Allowances, other monies and expenditure
Every prisoner is entitled to a basic allowance at a rate fixed by the Chief Executive [see Correctional Services Act 1982 s 31(1)].
Every prisoner (except those on remand) is also required to work while in prison, although the old penal notion of hard labour does not apply today [see Correctional Services Act 1982 s 29(1)]. Remand prisoners may work if they wish to do so and if work is available in the institution they are held [see s 29(2)]. The Chief Executive must ensure that the work provided to prisoners helps them gain skills which may be useful when they are released [see s 29(3)]. At Yatala Labour Prison, for example, industries include boot making, bakery, laundry work, spray painting, engineering, furniture making and tailoring.
Prisoners who work can earn a further allowance [see s 31(2)]. In addition, the Chief Executive can establish a system of bonus payments for those who work well in prison [see s 31(2a)]. The Chief Executive keeps money earned by a prisoner in an account in the prisoner's name and the Chief Executive has a discretion to allow or refuse withdrawals from the account [see s 31(4)].
If a prisoner receives other money, the Chief Executive may either:
- hold the money until the identity of the payer and the circumstances of the payment are known;
- return all or part of the money to the payer;
- credit all or part of the money to the prisoner's account;
- hold all or part of the money until the prisoner's discharge from prison;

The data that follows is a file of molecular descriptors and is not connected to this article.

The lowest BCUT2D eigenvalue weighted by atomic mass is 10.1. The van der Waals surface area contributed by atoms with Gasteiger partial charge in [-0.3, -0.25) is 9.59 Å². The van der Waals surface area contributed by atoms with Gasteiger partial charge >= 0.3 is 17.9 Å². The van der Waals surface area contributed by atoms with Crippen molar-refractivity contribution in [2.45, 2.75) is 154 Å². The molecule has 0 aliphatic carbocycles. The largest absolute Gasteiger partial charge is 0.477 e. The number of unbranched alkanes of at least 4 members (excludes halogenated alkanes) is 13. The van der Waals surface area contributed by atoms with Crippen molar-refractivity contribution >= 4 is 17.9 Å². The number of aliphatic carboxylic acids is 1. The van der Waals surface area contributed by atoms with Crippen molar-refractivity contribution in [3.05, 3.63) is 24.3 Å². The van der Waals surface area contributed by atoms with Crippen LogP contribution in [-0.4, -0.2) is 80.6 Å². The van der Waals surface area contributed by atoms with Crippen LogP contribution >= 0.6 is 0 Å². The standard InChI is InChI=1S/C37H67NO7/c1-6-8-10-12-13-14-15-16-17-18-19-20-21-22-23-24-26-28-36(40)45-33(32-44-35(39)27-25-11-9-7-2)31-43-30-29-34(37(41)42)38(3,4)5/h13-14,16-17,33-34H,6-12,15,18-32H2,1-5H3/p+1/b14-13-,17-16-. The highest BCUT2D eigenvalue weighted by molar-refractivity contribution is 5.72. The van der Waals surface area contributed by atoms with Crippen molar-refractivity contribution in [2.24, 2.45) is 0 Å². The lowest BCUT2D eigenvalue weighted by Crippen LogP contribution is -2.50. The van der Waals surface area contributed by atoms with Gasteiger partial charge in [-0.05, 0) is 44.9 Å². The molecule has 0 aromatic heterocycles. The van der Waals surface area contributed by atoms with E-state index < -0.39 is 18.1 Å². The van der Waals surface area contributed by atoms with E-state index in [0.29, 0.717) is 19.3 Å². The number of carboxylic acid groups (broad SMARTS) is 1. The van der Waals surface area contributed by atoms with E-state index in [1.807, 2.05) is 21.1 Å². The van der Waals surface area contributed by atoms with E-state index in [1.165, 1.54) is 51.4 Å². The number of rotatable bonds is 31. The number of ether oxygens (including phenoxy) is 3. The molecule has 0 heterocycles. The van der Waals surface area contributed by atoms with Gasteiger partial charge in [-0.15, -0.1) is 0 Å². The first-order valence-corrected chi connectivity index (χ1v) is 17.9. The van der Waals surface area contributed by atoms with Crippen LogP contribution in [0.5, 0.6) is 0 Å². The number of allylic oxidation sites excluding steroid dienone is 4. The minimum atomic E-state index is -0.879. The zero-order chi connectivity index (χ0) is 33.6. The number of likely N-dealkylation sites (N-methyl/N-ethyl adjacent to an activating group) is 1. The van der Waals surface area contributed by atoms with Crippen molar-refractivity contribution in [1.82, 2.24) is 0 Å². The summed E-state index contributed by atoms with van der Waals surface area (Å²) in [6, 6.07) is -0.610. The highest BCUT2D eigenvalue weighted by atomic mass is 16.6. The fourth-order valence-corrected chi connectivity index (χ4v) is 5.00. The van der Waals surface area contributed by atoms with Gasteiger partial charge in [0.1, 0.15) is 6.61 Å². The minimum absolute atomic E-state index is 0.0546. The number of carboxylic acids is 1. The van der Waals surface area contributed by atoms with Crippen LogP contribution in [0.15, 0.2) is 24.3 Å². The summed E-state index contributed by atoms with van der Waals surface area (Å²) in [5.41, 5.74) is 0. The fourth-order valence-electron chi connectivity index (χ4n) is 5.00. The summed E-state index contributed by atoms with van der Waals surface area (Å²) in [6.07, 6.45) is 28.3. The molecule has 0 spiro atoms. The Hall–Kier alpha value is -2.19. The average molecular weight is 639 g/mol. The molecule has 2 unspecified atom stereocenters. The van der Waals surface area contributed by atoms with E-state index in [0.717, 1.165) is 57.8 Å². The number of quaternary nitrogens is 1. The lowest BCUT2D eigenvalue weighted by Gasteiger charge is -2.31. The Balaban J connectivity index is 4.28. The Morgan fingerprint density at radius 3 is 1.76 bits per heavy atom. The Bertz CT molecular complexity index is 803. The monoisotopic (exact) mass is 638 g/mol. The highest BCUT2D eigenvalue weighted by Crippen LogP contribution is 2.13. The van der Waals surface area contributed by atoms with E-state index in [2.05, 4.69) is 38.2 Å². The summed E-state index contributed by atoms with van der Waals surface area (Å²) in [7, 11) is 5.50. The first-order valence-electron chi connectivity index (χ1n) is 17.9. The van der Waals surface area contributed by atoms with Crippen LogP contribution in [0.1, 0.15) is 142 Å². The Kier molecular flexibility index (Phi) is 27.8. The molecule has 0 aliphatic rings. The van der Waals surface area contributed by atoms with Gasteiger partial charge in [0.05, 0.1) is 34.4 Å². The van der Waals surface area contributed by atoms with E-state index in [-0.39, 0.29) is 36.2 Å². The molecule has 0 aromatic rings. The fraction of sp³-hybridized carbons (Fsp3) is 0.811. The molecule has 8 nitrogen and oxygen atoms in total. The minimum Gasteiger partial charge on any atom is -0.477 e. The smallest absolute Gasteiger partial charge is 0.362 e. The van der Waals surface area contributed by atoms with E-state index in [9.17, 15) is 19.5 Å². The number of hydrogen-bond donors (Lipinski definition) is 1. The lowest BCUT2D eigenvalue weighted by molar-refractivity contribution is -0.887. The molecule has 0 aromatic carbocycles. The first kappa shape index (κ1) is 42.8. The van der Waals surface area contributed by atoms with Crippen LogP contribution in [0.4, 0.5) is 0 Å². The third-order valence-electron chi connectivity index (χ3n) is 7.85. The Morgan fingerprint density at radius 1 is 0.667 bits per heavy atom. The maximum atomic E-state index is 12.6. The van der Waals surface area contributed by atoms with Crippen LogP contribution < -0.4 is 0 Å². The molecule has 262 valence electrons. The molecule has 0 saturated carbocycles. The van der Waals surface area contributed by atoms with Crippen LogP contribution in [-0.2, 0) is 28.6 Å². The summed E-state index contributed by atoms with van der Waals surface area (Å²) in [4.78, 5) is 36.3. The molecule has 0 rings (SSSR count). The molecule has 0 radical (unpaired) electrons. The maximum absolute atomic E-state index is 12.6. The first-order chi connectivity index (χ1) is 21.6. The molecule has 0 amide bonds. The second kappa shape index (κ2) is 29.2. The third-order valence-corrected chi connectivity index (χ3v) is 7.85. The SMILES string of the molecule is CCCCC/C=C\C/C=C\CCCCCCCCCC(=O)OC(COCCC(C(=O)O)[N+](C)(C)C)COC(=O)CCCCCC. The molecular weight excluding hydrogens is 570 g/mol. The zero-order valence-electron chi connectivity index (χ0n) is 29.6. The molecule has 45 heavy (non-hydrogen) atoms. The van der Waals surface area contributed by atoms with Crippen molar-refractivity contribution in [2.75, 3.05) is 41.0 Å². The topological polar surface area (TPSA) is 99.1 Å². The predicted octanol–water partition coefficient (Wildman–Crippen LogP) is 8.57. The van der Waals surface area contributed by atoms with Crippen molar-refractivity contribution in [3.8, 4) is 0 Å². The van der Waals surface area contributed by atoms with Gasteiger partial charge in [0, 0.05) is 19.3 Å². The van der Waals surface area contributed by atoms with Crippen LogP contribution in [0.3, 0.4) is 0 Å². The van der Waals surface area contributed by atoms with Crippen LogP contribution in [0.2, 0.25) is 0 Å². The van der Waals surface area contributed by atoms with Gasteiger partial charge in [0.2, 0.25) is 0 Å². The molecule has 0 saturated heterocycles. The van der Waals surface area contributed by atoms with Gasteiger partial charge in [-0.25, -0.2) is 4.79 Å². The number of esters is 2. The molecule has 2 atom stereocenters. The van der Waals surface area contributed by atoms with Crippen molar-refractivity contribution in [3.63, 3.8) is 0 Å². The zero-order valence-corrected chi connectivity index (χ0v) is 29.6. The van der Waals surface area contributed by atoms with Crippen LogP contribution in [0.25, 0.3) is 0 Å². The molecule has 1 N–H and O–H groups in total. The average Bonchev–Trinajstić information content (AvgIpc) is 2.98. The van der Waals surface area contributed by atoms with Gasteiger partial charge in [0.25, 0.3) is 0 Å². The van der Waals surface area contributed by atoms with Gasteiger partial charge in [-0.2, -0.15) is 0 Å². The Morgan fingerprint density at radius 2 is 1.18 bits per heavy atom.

- if prisoner not lawfully entitled to receive money but it cannot be reutned to the payer, pay it to the Treasurer as unlcaimed money under the Unclaimed Monies Act 1891 (SA); or
- hold it as evidence of an offence.
See Correctional Services Act 1982 s 31(5a).
Since 9 November 2012, there is a restriction on former prisoners giving or depositing money into the account of a prisoner, without the approval of the Chief Executive, within 12 months of the date that they were released from prison. If money is given or deposited without approval, the Chief Executive must try to return it to the person who paid it [see ss 31 (5b) and (5c)].
The Chief Executive can pay up to 30% of the prisoner's weekly income into an account in the prisoner's name to be used in assisting the prisoner to resettle in the community when released. The prisoner may not draw on that account while in prison unless the Chief Executive considers that special reasons exist [see Correctional Services Act 1982 ss 31(4a) and (4b)].
The Chief Executive may sell any items for personal use or consumption, which may be purchased by prisoners using money from their earnings [Correctional Services Act 1982 s 32]. Items are sold at cost price, but any surplus that may arise is paid into a Prisoner Amenity Account, the funds of which may be used for the provision of services to prisoners [see s 32A].
Compensation Quarantine Fund